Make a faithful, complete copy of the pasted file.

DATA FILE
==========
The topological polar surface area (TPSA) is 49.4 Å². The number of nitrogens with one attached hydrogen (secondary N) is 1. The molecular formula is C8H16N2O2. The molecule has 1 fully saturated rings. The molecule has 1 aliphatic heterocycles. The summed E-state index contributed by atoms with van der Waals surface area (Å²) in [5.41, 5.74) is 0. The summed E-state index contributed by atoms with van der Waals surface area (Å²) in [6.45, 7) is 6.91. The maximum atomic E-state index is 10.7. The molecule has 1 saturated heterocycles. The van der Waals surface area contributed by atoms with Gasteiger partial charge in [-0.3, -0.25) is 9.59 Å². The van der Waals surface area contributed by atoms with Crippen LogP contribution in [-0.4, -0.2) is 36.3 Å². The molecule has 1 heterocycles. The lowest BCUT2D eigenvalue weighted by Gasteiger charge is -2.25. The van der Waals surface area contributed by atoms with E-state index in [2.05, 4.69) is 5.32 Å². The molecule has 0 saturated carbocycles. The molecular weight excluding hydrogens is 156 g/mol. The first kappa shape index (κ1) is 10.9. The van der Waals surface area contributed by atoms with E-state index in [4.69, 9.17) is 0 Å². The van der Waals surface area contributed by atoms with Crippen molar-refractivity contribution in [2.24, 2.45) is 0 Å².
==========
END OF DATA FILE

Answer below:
The topological polar surface area (TPSA) is 49.4 Å². The number of nitrogens with one attached hydrogen (secondary N) is 1. The molecular formula is C8H16N2O2. The molecule has 1 fully saturated rings. The molecule has 1 aliphatic heterocycles. The summed E-state index contributed by atoms with van der Waals surface area (Å²) in [5.41, 5.74) is 0. The summed E-state index contributed by atoms with van der Waals surface area (Å²) in [6.45, 7) is 6.91. The maximum atomic E-state index is 10.7. The molecule has 1 saturated heterocycles. The van der Waals surface area contributed by atoms with Gasteiger partial charge in [-0.3, -0.25) is 9.59 Å². The van der Waals surface area contributed by atoms with Crippen LogP contribution in [-0.4, -0.2) is 36.3 Å². The molecule has 1 heterocycles. The lowest BCUT2D eigenvalue weighted by Gasteiger charge is -2.25. The van der Waals surface area contributed by atoms with E-state index in [2.05, 4.69) is 5.32 Å². The molecule has 0 saturated carbocycles. The molecular weight excluding hydrogens is 156 g/mol. The first kappa shape index (κ1) is 10.9. The van der Waals surface area contributed by atoms with E-state index in [4.69, 9.17) is 0 Å². The van der Waals surface area contributed by atoms with Crippen molar-refractivity contribution in [2.24, 2.45) is 0 Å².